Psychology and Formalisation
Phenomenology, Ethnomethodology and Statistics
Table Of Contents
- About the author
- About the book
- This eBook can be cited
- Table of Contents
- List of Interview Extracts
- Introduction: Psychology, Ethnomethodology and Phenomenology
- Overview of the Book
- Part One: Phenomenology as a Guideline for an Empirical Method
- Part Two: A Phenomenological Critique of Quantitative and Ethnomethodologically informed Qualitative Methods in Psychology
- In Summary
- Part One: Phenomenology as a Guideline for an Empirical Method
- Chapter One: A Conversation Analytic Investigation of Therapy—Clinical Psychologists Use Members Methods to Present Their Interpretation as Objective
- Introducing Conversation Analysis
- Conversation Analysis: A Relevant Review
- Analysis: Therapists and Clients have Asymmetrical Speaking Positions
- Therapists Use Common-Sense Methods to Break the Conversation Maxim to Talk for Oneself
- The Key Asymmetry: Therapists Formulate Clients Problems
- The Objective Standpoint and Conversation Analysis
- An Ethnomethodological Critique of Conversation Analysis
- Chapter Two: An Ethnomethodological Investigation of Therapy—Clinical Psychologists ‘Do Being Ordinary’
- Sacks and Garfinkel on Social Order
- Clinical Psychology and ‘Doing Being Ordinary’
- Analysis: Telling and Listening to Stories in Ordinary Ways
- There is nothing Extraordinary about Clinical Psychological Therapy
- The Problem of Generalisation in Ethnomethodology
- The Ordinariness of Social Interaction and the Problem of Critique
- Chapter Three: A Discursive Psychological Investigation of Therapy—‘Personality’ as a Mediating Device
- Discursive Psychology and Statistical Personality Psychology
- Analysis: Personality and the Clinical Psychological Setting
- Personality: A Method for Managing Disputes
- Personality as a Members’ Category of Stable Individual Difference
- A Conflict between the Analyst’s and the Members’ Definition of Personality
- How Discursive Psychologists bring Analytic Concepts to bear on their Analyses
- The Problem with Atheoretical Description
- Part Two: A Phenomenological Critique of Quantitative and Ethnomethodologically-Informed Qualitative Methods in Psychology
- Chapter Four: The Theoretical Attitude and the Natural Scientific Attitude
- Husserl’s Continued Relevance to the Field of Psychology
- Returning to Discursive Psychology
- Questioning Discursive Psychology’s Critique of Quantitative Psychology
- The Importance of Theorising
- Chapter Five: Method as Formalisation—Empirical Data as Formal Categories
- Husserl on the Difference between a priori and a posteriori Disciplines
- Husserl on the Greeks and the Theoretical Attitude and Galileo and the Natural Scientific Attitude
- Discursive Psychology and Formalisation
- Discursive Psychology and Statistical Psychology as Extensions of the Factual Natural Sciences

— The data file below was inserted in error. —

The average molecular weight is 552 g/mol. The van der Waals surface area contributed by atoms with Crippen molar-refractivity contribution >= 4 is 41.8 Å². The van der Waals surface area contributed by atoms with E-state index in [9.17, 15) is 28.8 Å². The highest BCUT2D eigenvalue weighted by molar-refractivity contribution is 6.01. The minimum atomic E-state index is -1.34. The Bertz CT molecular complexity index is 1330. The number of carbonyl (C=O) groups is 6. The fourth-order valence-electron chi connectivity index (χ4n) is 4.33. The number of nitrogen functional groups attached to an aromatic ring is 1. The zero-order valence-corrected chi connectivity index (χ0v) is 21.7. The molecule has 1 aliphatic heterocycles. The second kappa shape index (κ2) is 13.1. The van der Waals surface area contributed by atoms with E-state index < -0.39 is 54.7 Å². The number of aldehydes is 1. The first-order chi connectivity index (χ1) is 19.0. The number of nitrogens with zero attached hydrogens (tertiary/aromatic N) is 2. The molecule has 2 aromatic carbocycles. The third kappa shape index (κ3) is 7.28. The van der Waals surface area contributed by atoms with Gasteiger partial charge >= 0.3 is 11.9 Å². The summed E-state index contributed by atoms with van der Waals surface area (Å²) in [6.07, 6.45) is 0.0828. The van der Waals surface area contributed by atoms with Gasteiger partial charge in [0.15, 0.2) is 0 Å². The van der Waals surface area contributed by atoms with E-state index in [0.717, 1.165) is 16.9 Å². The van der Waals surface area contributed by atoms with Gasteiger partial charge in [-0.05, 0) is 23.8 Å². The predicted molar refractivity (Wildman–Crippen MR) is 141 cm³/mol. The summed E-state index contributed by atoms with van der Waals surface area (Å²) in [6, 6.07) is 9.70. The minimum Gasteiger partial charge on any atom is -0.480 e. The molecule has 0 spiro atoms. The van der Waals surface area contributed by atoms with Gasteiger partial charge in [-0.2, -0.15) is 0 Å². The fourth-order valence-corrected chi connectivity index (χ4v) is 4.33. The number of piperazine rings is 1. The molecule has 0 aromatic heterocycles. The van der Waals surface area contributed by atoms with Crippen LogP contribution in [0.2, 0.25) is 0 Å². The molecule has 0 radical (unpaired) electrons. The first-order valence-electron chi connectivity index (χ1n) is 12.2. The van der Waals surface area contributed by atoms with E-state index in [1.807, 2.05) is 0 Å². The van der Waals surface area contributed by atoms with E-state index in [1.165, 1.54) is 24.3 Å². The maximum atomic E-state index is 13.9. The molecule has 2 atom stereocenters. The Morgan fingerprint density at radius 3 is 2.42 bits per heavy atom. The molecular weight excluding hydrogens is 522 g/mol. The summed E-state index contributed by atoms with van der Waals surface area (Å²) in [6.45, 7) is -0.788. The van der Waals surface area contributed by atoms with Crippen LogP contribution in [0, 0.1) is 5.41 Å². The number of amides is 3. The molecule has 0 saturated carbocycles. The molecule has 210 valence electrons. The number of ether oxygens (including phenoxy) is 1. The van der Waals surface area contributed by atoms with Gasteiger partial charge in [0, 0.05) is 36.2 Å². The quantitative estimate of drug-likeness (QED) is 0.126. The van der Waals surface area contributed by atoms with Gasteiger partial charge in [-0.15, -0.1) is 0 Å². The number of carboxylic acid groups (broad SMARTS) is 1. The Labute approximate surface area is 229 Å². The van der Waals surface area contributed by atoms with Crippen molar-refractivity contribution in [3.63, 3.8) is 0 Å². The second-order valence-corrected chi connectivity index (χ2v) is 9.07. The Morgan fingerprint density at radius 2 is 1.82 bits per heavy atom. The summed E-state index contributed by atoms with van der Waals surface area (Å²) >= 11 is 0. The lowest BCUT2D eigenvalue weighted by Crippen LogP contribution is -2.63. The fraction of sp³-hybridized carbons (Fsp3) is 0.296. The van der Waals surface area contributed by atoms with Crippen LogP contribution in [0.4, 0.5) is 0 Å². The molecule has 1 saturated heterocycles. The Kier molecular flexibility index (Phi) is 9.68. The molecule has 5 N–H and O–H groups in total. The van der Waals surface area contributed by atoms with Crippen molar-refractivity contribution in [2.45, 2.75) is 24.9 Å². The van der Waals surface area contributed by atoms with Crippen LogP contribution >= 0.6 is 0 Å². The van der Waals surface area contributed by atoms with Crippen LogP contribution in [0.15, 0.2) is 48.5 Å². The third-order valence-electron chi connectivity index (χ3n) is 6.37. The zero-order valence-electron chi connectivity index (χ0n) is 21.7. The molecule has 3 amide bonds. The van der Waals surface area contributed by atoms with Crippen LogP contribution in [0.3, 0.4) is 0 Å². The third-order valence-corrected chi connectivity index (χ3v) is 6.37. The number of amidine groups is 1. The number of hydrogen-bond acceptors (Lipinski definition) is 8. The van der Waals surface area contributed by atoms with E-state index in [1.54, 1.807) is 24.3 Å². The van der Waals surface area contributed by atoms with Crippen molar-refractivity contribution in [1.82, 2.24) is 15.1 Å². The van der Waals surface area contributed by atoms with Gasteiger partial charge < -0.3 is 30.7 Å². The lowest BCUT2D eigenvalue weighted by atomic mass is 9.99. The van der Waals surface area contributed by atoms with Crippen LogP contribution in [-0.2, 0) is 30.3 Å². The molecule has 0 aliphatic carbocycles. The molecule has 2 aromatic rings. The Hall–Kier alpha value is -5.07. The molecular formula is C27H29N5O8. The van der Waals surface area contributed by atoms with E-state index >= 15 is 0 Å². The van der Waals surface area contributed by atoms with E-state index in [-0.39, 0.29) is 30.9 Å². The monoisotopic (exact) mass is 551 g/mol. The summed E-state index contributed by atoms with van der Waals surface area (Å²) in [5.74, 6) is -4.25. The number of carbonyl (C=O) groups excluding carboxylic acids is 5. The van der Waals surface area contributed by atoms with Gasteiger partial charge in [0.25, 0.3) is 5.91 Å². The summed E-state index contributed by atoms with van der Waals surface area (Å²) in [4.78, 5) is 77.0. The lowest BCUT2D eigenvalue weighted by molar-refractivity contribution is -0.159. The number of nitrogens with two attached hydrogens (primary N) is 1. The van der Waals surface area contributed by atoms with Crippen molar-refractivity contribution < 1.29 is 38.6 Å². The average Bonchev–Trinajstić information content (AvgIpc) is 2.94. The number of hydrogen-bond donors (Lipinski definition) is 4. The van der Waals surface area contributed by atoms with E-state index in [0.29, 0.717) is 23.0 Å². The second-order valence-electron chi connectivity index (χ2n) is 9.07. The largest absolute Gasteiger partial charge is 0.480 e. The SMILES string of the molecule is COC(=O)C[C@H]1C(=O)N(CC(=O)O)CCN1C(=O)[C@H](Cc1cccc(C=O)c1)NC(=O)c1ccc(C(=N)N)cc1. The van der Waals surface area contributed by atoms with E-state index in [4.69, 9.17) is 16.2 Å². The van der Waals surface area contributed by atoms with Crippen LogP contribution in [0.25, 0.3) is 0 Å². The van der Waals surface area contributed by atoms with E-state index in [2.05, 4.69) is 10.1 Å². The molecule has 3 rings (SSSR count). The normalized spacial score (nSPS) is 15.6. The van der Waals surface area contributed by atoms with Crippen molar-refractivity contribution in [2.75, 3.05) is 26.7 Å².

- Conclusion: Psychology and Formalisation
- New Methods are Not the Answer
- Harold Garfinkel’s and Harvey Sacks’s Objectification of the Social World
- The Promise of Edmund Husserl’s Phenomenology: Questioning Objectification and Opening a Space to talk about the Meaning of Human Existence
- Psychology: What is its Subject Matter?
- In Summary
- Appendix: Transcription Notation
- List of Index Terms
This book only truly began when a close friend, Ľubica Učník, began asking simple questions: ‘what do you mean by…?’ in regards to basically all the technical jargon I had learned to handle, yet could not explain, over the years of doing ethnomethodology, conversation analysis and discursive psychology. It was then I started to see that ethnomethodology and phenomenology were not compatible approaches and phenomenology had far more to offer than just another research method. I appreciate, more than words can say, our many discussions about, as well as her perceptive criticisms of, my work.
For their time spent in furthering my understanding of Edmund Husserl, I would particularly like to thank Steve Schofield and Mark Brown. Mark also provided invaluable feedback on early versions of chapter 4.
Over the years spent researching and writing for the book, the people who have helped shape it through discussion and criticism are too many to name. I would like to especially thank Bonnie Barber, Peta Bowden, Don Bysouth, Ngaire Donaghue, Martyn Hammersley, Kalle Jarvinen, Craig McGarty, Alec McHoul, Dermot Moran, Reece Plunkett, and Mark Rapley. For her outstanding editorial skills, I thank Urszula Dawkins. My gratitude also goes to the philosophy students who regularly attend our reading group, I couldn’t think of a better place to discuss and clarify ideas, and the Social Psychology Reading in Group (SPRiG) for critical discussions of the literature and my early work. I apologise to those I have forgotten.
I gratefully acknowledge the two clinical psychologists, as well as their clients, who provided the recorded therapy sessions that formed the data corpus for my investigations in chapters one, two and three. Although I never met the clients, this book would not have been possible without their contribution.
Last but not least, I would like to thank all my friends and family for their love and care. Especially, my mum and dad for their unwavering belief in me; my partner, Mark, who gave me with the most precious gift when finishing a book: time; and my friends, Eva and Courtney, who are always there to listen to my gripes, both intellectual and personal. ← XIII | XIV →
In this book, I argue that psychological methods, despite claims to the contrary, continue to be based upon methods adopted from the natural sciences. In particular, methods used in psychology are underpinned by the concept that there is an objective standpoint from which to view human behaviour.1 Thus, psychological researchers assume that through their methods they can establish general unchanging patterns in human characteristics that explain and predict the way people act in the world.2 Through adopting methods from natural science, psychology presupposes that the human condition can be understood, categorised, explained and predicted in the same way as rocks and trees. Psychologists specifically investigate people but, by using methods based on natural science, they are forced to admit that meaningful human experience is either irrelevant or inaccessible to their investigations of human behaviour.